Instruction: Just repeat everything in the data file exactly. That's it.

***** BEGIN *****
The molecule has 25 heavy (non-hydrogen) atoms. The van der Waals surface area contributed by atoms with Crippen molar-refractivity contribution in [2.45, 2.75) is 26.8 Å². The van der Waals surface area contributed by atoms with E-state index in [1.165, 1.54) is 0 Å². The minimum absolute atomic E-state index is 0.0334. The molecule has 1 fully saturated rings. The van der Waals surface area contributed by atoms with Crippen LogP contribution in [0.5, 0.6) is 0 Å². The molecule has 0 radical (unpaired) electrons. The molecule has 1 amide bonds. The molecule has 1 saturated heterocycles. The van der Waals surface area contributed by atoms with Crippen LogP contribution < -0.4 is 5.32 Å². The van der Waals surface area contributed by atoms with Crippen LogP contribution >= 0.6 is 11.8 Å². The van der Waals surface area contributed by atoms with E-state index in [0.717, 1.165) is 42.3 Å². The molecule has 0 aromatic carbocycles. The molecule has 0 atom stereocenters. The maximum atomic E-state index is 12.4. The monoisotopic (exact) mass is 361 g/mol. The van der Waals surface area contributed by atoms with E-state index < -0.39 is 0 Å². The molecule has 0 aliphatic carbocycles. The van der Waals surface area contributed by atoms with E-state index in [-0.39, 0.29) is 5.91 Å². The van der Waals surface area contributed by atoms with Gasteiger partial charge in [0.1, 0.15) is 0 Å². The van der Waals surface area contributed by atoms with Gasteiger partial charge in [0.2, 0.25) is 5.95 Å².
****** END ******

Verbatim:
The molecule has 25 heavy (non-hydrogen) atoms. The van der Waals surface area contributed by atoms with Crippen molar-refractivity contribution in [2.45, 2.75) is 26.8 Å². The van der Waals surface area contributed by atoms with E-state index in [1.165, 1.54) is 0 Å². The minimum absolute atomic E-state index is 0.0334. The molecule has 1 fully saturated rings. The van der Waals surface area contributed by atoms with Crippen LogP contribution in [0.5, 0.6) is 0 Å². The molecule has 0 radical (unpaired) electrons. The molecule has 1 amide bonds. The molecule has 1 saturated heterocycles. The van der Waals surface area contributed by atoms with Crippen LogP contribution < -0.4 is 5.32 Å². The van der Waals surface area contributed by atoms with Crippen LogP contribution >= 0.6 is 11.8 Å². The van der Waals surface area contributed by atoms with E-state index in [0.717, 1.165) is 42.3 Å². The molecule has 0 aromatic carbocycles. The molecule has 0 atom stereocenters. The maximum atomic E-state index is 12.4. The monoisotopic (exact) mass is 361 g/mol. The van der Waals surface area contributed by atoms with E-state index < -0.39 is 0 Å². The molecule has 0 aliphatic carbocycles. The van der Waals surface area contributed by atoms with E-state index in [-0.39, 0.29) is 5.91 Å². The van der Waals surface area contributed by atoms with Gasteiger partial charge in [0.1, 0.15) is 0 Å². The van der Waals surface area contributed by atoms with Gasteiger partial charge in [0.2, 0.25) is 5.95 Å².